Common Reactions Experienced in the Face of Traumatic Exposure:

4 Domains are: Emotional, Cognitive, Behavioral and Physiological

Emotional Responses during a traumatic event may include shock, in which the individual may present a highly anxious, active response or perhaps a seemingly stunned, emotionally-numb response. He may describe feeling as though he is “in a fog.” He may exhibit denial, in which there is an inability to acknowledge the impact of the situation or perhaps, that the situation has occurred. He may evidence dissociation, in which he may seem dazed and apathetic, and he may express feelings of unreality. Other frequently observed acute emotional responses may include panic, fear, intense feelings of aloneness, hopelessness, helplessness, emptiness, uncertainty, horror, terror, anger, hostility, irritability, depression, grief and feelings of guilt.

Cognitive Responses to traumatic exposure are often reflected in impaired concentration, confusion, disorientation, difficulty in making a decision, a short attention span, suggestibility, vulnerability, forgetfulness, self-blame, blaming others, lowered self-efficacy, thoughts of losing control, hyper-vigilance, and persevering thoughts of the traumatic event. For example, upon extrication of a survivor from an automobile accident, he may cognitively still “be in” the automobile “playing the tape” of the accident over and over in his mind.

Behavioral Responses in the face of a traumatic event may include withdrawal, “spacing-out,” non-communication, changes in speech patterns, regressive behaviors, erratic movements, impulsivity, a reluctance to abandon property, seemingly aimless walking, pacing, an inability to sit still, an exaggerated startle response and antisocial behaviors.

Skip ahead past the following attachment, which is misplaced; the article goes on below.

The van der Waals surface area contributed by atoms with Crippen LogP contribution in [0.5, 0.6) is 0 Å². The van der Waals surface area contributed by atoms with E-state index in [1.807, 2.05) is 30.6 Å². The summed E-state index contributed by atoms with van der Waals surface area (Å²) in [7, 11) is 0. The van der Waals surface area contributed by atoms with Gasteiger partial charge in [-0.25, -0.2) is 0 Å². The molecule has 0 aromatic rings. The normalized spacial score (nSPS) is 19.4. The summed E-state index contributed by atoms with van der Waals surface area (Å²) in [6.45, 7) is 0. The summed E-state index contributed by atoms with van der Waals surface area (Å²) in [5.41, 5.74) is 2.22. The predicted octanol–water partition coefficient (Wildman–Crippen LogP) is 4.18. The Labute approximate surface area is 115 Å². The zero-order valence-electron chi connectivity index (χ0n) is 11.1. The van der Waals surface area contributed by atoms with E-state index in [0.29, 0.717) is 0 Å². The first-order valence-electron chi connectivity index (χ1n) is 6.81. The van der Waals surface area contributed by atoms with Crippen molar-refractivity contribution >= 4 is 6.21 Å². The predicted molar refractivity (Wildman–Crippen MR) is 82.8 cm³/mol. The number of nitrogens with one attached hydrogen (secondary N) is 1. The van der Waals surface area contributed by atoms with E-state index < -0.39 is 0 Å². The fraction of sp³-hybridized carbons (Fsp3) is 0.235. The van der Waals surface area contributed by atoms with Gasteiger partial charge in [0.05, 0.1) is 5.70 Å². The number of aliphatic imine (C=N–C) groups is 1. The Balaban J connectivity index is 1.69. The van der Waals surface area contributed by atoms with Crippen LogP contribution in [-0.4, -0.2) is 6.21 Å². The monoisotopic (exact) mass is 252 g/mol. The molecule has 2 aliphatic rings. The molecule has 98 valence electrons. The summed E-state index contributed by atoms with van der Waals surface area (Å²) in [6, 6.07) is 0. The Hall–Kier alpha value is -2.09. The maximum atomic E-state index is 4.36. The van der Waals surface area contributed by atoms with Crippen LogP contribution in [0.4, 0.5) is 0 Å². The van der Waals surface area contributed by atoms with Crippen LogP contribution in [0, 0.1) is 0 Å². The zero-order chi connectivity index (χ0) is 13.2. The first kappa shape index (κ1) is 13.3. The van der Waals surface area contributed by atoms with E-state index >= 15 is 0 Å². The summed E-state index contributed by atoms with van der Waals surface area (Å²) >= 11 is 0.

Physiological Responses may include rapid heart beat, elevated blood pressure, difficulty breathing*, shock symptoms*, chest pains*, cardiac palpitations*, muscle tension and pains, fatigue, fainting, flushed face, pale appearance, chills, cold clammy skin, increased sweating, thirst, dizziness, vertigo, hyperventilation, headaches, grinding of teeth, twitches and gastrointestinal problems. 

About the Author

Joseph A. Davis, Ph.D.

Joseph A. Davis, Ph.D., is a faculty member at California State University Fullerton, and researches Psychology and Law and Forensic Psychology.

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